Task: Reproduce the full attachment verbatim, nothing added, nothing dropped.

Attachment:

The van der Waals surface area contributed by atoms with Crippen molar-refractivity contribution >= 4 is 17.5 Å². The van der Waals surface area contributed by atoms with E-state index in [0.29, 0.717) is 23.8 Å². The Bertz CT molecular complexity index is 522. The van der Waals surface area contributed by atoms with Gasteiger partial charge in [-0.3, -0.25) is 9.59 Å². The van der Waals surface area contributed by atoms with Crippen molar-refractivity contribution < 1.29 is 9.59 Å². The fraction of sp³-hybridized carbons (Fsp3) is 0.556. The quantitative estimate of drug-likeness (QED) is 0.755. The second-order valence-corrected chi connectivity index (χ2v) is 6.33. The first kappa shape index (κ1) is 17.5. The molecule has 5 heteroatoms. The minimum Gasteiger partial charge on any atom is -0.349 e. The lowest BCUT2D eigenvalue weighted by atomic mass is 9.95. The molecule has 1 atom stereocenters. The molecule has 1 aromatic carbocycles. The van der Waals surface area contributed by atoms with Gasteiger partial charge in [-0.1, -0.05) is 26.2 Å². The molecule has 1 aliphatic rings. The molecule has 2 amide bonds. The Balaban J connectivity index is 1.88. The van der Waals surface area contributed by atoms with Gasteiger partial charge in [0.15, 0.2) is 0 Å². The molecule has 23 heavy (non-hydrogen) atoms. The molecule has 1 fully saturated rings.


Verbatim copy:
The van der Waals surface area contributed by atoms with Crippen molar-refractivity contribution >= 4 is 17.5 Å². The van der Waals surface area contributed by atoms with E-state index in [0.29, 0.717) is 23.8 Å². The Bertz CT molecular complexity index is 522. The van der Waals surface area contributed by atoms with Gasteiger partial charge in [-0.3, -0.25) is 9.59 Å². The van der Waals surface area contributed by atoms with Crippen molar-refractivity contribution < 1.29 is 9.59 Å². The fraction of sp³-hybridized carbons (Fsp3) is 0.556. The quantitative estimate of drug-likeness (QED) is 0.755. The second-order valence-corrected chi connectivity index (χ2v) is 6.33. The first kappa shape index (κ1) is 17.5. The molecule has 5 heteroatoms. The minimum Gasteiger partial charge on any atom is -0.349 e. The lowest BCUT2D eigenvalue weighted by atomic mass is 9.95. The molecule has 1 atom stereocenters. The molecule has 1 aromatic carbocycles. The van der Waals surface area contributed by atoms with Gasteiger partial charge in [-0.1, -0.05) is 26.2 Å². The molecule has 1 aliphatic rings. The molecule has 2 amide bonds. The Balaban J connectivity index is 1.88. The van der Waals surface area contributed by atoms with Gasteiger partial charge in [0.15, 0.2) is 0 Å². The molecule has 23 heavy (non-hydrogen) atoms. The molecule has 1 fully saturated rings.